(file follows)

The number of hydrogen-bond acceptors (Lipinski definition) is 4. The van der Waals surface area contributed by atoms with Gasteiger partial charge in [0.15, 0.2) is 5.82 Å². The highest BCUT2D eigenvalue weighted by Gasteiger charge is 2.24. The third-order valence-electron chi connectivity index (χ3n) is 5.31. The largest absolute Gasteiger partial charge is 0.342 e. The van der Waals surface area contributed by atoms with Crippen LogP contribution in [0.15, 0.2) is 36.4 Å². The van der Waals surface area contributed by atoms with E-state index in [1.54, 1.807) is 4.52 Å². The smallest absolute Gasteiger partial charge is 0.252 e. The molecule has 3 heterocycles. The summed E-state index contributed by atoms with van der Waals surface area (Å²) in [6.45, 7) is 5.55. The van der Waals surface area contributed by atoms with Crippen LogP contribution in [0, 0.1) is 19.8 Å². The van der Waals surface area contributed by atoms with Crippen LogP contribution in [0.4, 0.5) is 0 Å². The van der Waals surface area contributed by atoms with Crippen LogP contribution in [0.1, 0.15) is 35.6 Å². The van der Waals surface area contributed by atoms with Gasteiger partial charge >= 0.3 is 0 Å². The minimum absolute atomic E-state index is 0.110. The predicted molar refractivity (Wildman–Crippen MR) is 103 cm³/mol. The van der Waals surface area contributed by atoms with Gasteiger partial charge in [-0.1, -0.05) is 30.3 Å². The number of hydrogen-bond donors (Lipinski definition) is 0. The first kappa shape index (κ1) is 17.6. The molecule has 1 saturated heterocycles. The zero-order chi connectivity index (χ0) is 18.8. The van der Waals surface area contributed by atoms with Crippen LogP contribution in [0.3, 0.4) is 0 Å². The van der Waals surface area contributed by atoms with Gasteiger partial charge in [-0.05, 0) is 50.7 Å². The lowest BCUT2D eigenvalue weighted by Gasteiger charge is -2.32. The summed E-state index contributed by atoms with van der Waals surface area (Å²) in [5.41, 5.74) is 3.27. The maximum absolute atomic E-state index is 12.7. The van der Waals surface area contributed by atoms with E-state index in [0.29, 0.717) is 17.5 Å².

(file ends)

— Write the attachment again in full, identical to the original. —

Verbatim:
The number of hydrogen-bond acceptors (Lipinski definition) is 4. The van der Waals surface area contributed by atoms with Gasteiger partial charge in [0.15, 0.2) is 5.82 Å². The highest BCUT2D eigenvalue weighted by Gasteiger charge is 2.24. The third-order valence-electron chi connectivity index (χ3n) is 5.31. The largest absolute Gasteiger partial charge is 0.342 e. The van der Waals surface area contributed by atoms with Crippen LogP contribution in [0.15, 0.2) is 36.4 Å². The van der Waals surface area contributed by atoms with E-state index in [1.54, 1.807) is 4.52 Å². The smallest absolute Gasteiger partial charge is 0.252 e. The molecule has 3 heterocycles. The summed E-state index contributed by atoms with van der Waals surface area (Å²) in [6.45, 7) is 5.55. The van der Waals surface area contributed by atoms with Crippen LogP contribution in [0, 0.1) is 19.8 Å². The van der Waals surface area contributed by atoms with Crippen LogP contribution in [0.4, 0.5) is 0 Å². The van der Waals surface area contributed by atoms with Crippen LogP contribution in [0.1, 0.15) is 35.6 Å². The van der Waals surface area contributed by atoms with Gasteiger partial charge >= 0.3 is 0 Å². The minimum absolute atomic E-state index is 0.110. The predicted molar refractivity (Wildman–Crippen MR) is 103 cm³/mol. The van der Waals surface area contributed by atoms with Gasteiger partial charge in [-0.1, -0.05) is 30.3 Å². The number of hydrogen-bond donors (Lipinski definition) is 0. The first kappa shape index (κ1) is 17.6. The molecule has 1 saturated heterocycles. The zero-order chi connectivity index (χ0) is 18.8. The van der Waals surface area contributed by atoms with Crippen LogP contribution in [0.3, 0.4) is 0 Å². The van der Waals surface area contributed by atoms with Gasteiger partial charge in [-0.05, 0) is 50.7 Å². The lowest BCUT2D eigenvalue weighted by Gasteiger charge is -2.32. The summed E-state index contributed by atoms with van der Waals surface area (Å²) in [5.41, 5.74) is 3.27. The maximum absolute atomic E-state index is 12.7. The van der Waals surface area contributed by atoms with E-state index in [0.29, 0.717) is 17.5 Å².